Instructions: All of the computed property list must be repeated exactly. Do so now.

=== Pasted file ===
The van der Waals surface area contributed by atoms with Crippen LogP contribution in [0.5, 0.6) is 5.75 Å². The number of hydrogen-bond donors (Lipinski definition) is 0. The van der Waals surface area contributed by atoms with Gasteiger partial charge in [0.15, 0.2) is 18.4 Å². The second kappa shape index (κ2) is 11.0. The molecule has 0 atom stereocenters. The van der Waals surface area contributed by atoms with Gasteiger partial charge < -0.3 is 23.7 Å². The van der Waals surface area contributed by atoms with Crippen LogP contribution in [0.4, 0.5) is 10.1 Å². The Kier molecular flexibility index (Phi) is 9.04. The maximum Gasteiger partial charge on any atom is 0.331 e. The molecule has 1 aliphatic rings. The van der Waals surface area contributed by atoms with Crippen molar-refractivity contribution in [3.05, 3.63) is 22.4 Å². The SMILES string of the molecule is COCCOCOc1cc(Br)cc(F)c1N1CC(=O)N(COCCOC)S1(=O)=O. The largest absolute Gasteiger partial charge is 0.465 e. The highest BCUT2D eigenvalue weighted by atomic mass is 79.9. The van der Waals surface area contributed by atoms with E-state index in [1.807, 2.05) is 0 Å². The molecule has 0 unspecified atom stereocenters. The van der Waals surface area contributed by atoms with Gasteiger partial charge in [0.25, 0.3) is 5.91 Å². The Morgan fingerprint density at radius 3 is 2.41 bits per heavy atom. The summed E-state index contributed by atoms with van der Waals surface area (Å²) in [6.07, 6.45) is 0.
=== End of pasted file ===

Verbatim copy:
The van der Waals surface area contributed by atoms with Crippen LogP contribution in [0.5, 0.6) is 5.75 Å². The number of hydrogen-bond donors (Lipinski definition) is 0. The van der Waals surface area contributed by atoms with Gasteiger partial charge in [0.15, 0.2) is 18.4 Å². The second kappa shape index (κ2) is 11.0. The molecule has 0 atom stereocenters. The van der Waals surface area contributed by atoms with Gasteiger partial charge < -0.3 is 23.7 Å². The van der Waals surface area contributed by atoms with Crippen LogP contribution in [0.4, 0.5) is 10.1 Å². The Kier molecular flexibility index (Phi) is 9.04. The maximum Gasteiger partial charge on any atom is 0.331 e. The molecule has 1 aliphatic rings. The van der Waals surface area contributed by atoms with Crippen molar-refractivity contribution in [3.05, 3.63) is 22.4 Å². The SMILES string of the molecule is COCCOCOc1cc(Br)cc(F)c1N1CC(=O)N(COCCOC)S1(=O)=O. The largest absolute Gasteiger partial charge is 0.465 e. The highest BCUT2D eigenvalue weighted by atomic mass is 79.9. The van der Waals surface area contributed by atoms with E-state index in [1.807, 2.05) is 0 Å². The molecule has 0 unspecified atom stereocenters. The van der Waals surface area contributed by atoms with Gasteiger partial charge in [0.25, 0.3) is 5.91 Å². The Morgan fingerprint density at radius 3 is 2.41 bits per heavy atom. The summed E-state index contributed by atoms with van der Waals surface area (Å²) in [6.07, 6.45) is 0.